2 Answers | Add Yours
At the conclusion of Golding's novel, Lord of the Flies, there are implications the British officer is appalled that the boys who appear to have degenerated into savages have not made a "good show" and remained more civilized. For traditionally, decorum is held in high regard by the British (One does not display weakness). Remembering that the boys, who are Australian--not English--are members of the English Commonwealth, the officer makes this remark as he is also somewhat embarrassed, as a fellow Brit, by what he perceives as their breakdown.
His remark that chides the boys for not having been civilized and overcome adversity as the English schoolboys did in the Victorian novel, The Coral Island, is quite ironic in light of the fact that he wears a military uniform and is from a warship which engages in anything but "civilized" actions. Golding's juxtaposition of these contrasts points to the inherent evil in man, an evil that is present even in the "deus ex machina" that saves Ralph from certain death at the hands of the savages.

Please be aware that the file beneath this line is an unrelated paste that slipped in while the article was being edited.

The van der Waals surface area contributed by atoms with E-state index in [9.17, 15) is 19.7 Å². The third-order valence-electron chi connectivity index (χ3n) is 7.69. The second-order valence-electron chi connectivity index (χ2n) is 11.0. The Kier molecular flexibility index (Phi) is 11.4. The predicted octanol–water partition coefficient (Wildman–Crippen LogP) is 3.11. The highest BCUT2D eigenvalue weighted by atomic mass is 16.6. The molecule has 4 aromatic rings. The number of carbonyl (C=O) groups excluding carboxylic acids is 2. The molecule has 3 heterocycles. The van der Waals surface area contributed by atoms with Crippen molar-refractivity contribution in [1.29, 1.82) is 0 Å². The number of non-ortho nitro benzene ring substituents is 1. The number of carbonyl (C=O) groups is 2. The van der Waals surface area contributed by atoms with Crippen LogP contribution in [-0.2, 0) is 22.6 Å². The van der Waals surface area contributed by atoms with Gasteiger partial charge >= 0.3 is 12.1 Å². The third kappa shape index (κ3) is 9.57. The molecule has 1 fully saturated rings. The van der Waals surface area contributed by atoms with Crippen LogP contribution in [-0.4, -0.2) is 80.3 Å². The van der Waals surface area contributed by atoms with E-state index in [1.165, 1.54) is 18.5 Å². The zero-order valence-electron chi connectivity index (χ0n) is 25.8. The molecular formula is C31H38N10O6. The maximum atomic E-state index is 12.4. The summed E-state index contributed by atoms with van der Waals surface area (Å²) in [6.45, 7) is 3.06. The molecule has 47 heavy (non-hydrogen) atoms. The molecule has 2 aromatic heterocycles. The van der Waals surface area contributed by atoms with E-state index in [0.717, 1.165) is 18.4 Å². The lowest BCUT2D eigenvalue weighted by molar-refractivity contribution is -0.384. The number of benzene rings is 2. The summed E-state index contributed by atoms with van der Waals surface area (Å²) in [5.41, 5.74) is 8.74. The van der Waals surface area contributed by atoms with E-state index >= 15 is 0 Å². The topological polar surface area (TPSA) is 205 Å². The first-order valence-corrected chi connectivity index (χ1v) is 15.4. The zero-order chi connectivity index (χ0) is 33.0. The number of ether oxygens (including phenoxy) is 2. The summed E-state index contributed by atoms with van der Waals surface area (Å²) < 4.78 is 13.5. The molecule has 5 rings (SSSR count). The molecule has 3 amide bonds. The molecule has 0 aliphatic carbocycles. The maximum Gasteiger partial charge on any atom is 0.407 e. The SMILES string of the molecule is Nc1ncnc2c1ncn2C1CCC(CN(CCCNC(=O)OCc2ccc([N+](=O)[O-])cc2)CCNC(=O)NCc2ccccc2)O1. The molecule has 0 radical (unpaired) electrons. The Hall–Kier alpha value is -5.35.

To me, what the officer is implying is that the boys have not been able to be as civilized as English people ought to be. He is implying that there is a certain level of dignity that English people ought to be able to maintain and that the boys have fallen short of that level. So he is implying that they have failed -- they have not acted well enough to really deserve to be English.
I think that what we are seeing here is the idea that English people gained their empire by being superior to the people they conquered. The officer is saying that these boys have not lived up to that ideal -- they are not superior because they have not made civilization out of chaos.
We’ve answered 317,785 questions. We can answer yours, too.Ask a question